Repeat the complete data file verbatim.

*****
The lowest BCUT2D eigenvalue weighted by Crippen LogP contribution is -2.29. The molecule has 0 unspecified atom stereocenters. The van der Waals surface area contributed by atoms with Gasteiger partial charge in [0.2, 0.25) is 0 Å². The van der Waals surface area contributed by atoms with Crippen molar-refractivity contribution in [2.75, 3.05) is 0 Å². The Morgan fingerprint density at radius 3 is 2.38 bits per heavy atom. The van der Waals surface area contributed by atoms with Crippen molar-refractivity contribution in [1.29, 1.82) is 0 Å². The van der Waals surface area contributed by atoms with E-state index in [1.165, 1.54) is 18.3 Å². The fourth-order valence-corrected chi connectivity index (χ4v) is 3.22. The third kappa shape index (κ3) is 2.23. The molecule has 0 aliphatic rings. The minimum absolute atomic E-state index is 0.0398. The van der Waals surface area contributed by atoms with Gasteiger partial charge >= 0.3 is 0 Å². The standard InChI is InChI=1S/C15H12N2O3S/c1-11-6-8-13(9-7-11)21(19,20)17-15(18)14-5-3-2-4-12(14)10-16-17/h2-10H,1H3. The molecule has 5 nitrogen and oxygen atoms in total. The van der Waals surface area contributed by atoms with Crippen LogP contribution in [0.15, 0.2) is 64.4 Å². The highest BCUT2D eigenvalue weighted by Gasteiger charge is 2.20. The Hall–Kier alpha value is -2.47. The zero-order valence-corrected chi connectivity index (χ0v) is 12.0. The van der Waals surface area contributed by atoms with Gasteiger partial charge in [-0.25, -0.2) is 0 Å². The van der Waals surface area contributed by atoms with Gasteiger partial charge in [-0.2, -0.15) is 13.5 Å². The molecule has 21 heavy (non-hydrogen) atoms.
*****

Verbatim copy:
The lowest BCUT2D eigenvalue weighted by Crippen LogP contribution is -2.29. The molecule has 0 unspecified atom stereocenters. The van der Waals surface area contributed by atoms with Gasteiger partial charge in [0.2, 0.25) is 0 Å². The van der Waals surface area contributed by atoms with Crippen molar-refractivity contribution in [2.75, 3.05) is 0 Å². The Morgan fingerprint density at radius 3 is 2.38 bits per heavy atom. The van der Waals surface area contributed by atoms with Crippen molar-refractivity contribution in [1.29, 1.82) is 0 Å². The van der Waals surface area contributed by atoms with E-state index in [1.165, 1.54) is 18.3 Å². The fourth-order valence-corrected chi connectivity index (χ4v) is 3.22. The third kappa shape index (κ3) is 2.23. The molecule has 0 aliphatic rings. The minimum absolute atomic E-state index is 0.0398. The van der Waals surface area contributed by atoms with Gasteiger partial charge >= 0.3 is 0 Å². The standard InChI is InChI=1S/C15H12N2O3S/c1-11-6-8-13(9-7-11)21(19,20)17-15(18)14-5-3-2-4-12(14)10-16-17/h2-10H,1H3. The molecule has 5 nitrogen and oxygen atoms in total. The van der Waals surface area contributed by atoms with Crippen LogP contribution in [0.15, 0.2) is 64.4 Å². The highest BCUT2D eigenvalue weighted by Gasteiger charge is 2.20. The Hall–Kier alpha value is -2.47. The zero-order valence-corrected chi connectivity index (χ0v) is 12.0. The van der Waals surface area contributed by atoms with Gasteiger partial charge in [-0.25, -0.2) is 0 Å². The van der Waals surface area contributed by atoms with Gasteiger partial charge in [-0.2, -0.15) is 13.5 Å². The molecule has 21 heavy (non-hydrogen) atoms.